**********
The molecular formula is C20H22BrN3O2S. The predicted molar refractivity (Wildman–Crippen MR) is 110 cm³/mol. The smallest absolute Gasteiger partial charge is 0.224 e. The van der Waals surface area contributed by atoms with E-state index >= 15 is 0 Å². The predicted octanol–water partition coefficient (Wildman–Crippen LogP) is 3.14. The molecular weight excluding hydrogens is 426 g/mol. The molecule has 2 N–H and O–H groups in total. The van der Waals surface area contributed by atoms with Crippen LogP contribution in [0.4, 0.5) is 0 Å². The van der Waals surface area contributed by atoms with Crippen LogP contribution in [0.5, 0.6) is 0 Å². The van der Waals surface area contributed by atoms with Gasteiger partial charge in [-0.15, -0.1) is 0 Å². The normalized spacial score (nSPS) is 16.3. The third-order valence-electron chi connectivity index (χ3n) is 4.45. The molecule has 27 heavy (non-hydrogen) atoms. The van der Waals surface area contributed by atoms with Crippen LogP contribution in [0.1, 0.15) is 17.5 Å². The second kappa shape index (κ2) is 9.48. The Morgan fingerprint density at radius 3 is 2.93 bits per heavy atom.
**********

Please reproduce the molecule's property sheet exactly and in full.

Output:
The molecular formula is C20H22BrN3O2S. The predicted molar refractivity (Wildman–Crippen MR) is 110 cm³/mol. The smallest absolute Gasteiger partial charge is 0.224 e. The van der Waals surface area contributed by atoms with E-state index >= 15 is 0 Å². The predicted octanol–water partition coefficient (Wildman–Crippen LogP) is 3.14. The molecular weight excluding hydrogens is 426 g/mol. The molecule has 2 N–H and O–H groups in total. The van der Waals surface area contributed by atoms with Crippen LogP contribution in [0.4, 0.5) is 0 Å². The van der Waals surface area contributed by atoms with Crippen LogP contribution in [0.5, 0.6) is 0 Å². The van der Waals surface area contributed by atoms with Gasteiger partial charge in [-0.15, -0.1) is 0 Å². The normalized spacial score (nSPS) is 16.3. The third-order valence-electron chi connectivity index (χ3n) is 4.45. The molecule has 27 heavy (non-hydrogen) atoms. The van der Waals surface area contributed by atoms with Crippen LogP contribution in [0.1, 0.15) is 17.5 Å². The second kappa shape index (κ2) is 9.48. The Morgan fingerprint density at radius 3 is 2.93 bits per heavy atom.